“It is a delight for Sarah’s House Child Care to have received such a useful and beautiful donation,” A. Tucker, Sarah’s House school age liaison declared.

The President of the ABA Chapter, L.T. Harden reported, “children’s literacy is a national focus of Jack and Jill of America, Inc. Literacy is inextricably tied to children’s success in life. As a Jack and Jill of America Chapter, we are elated that we can help support children’s literacy in our community. We thank everyone who helped make the reading corner a reality. We hope the reading corner will be in existence for years to come.”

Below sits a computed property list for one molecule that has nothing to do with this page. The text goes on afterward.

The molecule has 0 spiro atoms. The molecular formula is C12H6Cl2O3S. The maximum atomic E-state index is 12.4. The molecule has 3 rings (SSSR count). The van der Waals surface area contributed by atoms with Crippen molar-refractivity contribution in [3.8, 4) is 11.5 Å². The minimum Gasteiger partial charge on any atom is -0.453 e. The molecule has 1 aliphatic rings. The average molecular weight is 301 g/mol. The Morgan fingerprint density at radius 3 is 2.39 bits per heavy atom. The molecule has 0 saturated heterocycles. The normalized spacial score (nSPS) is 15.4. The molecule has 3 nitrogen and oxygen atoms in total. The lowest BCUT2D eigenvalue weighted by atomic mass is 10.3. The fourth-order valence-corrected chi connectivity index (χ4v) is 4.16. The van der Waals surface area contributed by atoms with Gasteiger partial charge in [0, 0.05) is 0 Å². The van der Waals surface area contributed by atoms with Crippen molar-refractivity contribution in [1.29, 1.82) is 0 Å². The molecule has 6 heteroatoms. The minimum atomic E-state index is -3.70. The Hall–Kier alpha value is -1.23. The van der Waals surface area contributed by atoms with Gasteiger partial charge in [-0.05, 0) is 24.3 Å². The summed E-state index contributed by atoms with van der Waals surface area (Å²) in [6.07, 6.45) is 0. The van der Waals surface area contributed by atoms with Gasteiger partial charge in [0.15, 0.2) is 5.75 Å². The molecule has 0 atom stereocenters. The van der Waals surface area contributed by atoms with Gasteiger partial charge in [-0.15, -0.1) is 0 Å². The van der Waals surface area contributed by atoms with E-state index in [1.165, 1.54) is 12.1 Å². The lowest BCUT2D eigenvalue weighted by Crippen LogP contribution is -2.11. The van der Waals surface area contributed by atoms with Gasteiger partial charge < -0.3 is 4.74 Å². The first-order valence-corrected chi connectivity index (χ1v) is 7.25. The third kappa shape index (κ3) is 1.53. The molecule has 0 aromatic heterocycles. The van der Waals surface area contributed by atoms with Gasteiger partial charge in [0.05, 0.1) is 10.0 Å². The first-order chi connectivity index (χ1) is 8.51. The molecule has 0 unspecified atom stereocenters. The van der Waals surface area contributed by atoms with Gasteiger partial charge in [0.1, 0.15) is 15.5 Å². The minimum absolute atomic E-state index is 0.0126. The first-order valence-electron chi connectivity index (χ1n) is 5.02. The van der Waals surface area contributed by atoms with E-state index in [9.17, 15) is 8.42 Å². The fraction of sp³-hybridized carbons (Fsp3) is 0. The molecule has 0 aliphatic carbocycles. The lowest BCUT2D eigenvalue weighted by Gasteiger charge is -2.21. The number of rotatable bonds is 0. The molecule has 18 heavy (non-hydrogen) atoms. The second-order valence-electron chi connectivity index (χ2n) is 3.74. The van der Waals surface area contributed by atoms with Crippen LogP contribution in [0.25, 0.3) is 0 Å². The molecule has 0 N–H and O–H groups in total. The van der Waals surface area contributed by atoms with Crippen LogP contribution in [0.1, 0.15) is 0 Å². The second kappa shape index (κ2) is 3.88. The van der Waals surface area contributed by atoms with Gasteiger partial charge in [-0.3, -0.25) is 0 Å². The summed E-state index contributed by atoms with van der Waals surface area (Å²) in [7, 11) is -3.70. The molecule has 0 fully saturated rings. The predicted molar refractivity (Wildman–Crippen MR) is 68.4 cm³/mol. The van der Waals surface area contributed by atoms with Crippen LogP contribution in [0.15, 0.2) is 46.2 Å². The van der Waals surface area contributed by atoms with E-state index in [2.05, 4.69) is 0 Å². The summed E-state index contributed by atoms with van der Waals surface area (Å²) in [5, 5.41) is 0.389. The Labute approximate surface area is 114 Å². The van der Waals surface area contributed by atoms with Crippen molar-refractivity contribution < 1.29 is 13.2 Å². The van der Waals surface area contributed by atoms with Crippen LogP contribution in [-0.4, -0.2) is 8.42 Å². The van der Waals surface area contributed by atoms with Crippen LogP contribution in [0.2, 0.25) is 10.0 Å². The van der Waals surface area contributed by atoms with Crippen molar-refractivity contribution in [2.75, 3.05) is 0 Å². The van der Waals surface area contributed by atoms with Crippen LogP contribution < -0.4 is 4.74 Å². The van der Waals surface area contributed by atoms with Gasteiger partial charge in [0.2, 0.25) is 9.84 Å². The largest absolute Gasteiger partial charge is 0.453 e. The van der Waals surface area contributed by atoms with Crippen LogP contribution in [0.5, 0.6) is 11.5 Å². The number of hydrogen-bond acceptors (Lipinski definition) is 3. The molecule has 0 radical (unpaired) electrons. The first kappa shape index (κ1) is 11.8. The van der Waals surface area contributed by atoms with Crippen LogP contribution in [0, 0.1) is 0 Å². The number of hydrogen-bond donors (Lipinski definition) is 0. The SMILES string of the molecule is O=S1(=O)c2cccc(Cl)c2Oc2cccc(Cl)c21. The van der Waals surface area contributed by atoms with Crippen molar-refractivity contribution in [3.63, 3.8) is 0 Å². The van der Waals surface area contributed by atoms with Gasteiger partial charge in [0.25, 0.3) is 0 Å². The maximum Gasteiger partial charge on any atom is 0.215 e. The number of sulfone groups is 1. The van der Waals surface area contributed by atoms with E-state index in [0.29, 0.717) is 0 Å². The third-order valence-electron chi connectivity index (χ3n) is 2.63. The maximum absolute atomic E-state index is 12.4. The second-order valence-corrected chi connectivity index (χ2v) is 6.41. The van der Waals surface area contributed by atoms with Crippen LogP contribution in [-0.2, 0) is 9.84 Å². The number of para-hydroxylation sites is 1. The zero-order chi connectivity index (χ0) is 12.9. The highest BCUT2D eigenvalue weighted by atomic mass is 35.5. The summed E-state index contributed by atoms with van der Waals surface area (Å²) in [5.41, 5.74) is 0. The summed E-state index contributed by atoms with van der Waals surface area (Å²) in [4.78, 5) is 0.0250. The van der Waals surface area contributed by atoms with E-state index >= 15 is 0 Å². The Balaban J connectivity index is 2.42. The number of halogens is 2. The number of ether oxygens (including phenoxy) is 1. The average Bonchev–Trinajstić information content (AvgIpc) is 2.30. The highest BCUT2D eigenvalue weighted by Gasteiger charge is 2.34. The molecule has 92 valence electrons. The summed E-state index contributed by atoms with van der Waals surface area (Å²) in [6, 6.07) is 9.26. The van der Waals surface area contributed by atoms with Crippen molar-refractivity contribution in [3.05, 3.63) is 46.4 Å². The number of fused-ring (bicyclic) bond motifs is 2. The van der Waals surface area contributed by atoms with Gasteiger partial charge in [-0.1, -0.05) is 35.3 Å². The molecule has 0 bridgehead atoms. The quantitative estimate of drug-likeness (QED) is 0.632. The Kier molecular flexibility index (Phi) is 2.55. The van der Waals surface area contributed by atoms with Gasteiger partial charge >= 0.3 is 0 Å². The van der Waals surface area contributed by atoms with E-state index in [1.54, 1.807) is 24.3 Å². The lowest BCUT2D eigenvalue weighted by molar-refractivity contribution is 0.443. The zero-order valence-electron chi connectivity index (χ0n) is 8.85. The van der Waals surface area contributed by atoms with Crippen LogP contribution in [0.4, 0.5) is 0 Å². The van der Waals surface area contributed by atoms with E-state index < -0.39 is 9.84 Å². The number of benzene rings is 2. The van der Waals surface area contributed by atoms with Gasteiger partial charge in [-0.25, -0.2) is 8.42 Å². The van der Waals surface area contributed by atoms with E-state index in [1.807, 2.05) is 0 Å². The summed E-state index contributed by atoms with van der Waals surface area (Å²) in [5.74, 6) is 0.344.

The ABA chapter was formed in October 1990 and its mission has not changed. Since its inception, the ABA Chapter (formerly known as the Greater Glen Burnie Chapter) has been involved with community initiatives. This past year Chapter children and members volunteered at a shelter, donated books to reading program, made sandwiches for the homeless, caroled for senior citizens and made weekend food backpacks for needy children.

Jack and Jill of America, Inc., is a membership organization of mothers with children ages 2-19, dedicated to nurturing future African-American leaders by strengthening children through leadership development, volunteer service, philanthropic giving and civic duty. The organization aims to seek for all children the same advantages which Chapter members desire for their own children and support all national, regional and local legislation aimed at bettering the conditions of all children.

The ABA Chapter looks forward to continued involvement and support of children in the Anne Arundel County community.